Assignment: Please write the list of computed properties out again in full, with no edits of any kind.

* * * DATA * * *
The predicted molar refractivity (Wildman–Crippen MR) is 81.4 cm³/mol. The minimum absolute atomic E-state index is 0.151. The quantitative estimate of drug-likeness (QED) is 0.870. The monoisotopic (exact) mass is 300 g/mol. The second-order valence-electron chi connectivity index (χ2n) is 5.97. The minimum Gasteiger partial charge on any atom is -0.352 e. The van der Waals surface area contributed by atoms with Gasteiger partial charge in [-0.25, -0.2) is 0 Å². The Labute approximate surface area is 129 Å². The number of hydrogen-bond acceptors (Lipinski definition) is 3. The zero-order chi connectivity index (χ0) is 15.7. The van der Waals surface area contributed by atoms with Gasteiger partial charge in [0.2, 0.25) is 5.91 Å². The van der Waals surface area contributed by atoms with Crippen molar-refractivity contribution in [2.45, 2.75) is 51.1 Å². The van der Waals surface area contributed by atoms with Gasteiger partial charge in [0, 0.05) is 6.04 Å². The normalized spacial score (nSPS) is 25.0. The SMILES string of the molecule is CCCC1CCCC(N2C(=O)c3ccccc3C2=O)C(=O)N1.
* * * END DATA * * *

The predicted molar refractivity (Wildman–Crippen MR) is 81.4 cm³/mol. The minimum absolute atomic E-state index is 0.151. The quantitative estimate of drug-likeness (QED) is 0.870. The monoisotopic (exact) mass is 300 g/mol. The second-order valence-electron chi connectivity index (χ2n) is 5.97. The minimum Gasteiger partial charge on any atom is -0.352 e. The van der Waals surface area contributed by atoms with Gasteiger partial charge in [-0.25, -0.2) is 0 Å². The Labute approximate surface area is 129 Å². The number of hydrogen-bond acceptors (Lipinski definition) is 3. The zero-order chi connectivity index (χ0) is 15.7. The van der Waals surface area contributed by atoms with Gasteiger partial charge in [0.2, 0.25) is 5.91 Å². The van der Waals surface area contributed by atoms with Crippen molar-refractivity contribution in [2.45, 2.75) is 51.1 Å². The van der Waals surface area contributed by atoms with Gasteiger partial charge in [0, 0.05) is 6.04 Å². The normalized spacial score (nSPS) is 25.0. The SMILES string of the molecule is CCCC1CCCC(N2C(=O)c3ccccc3C2=O)C(=O)N1.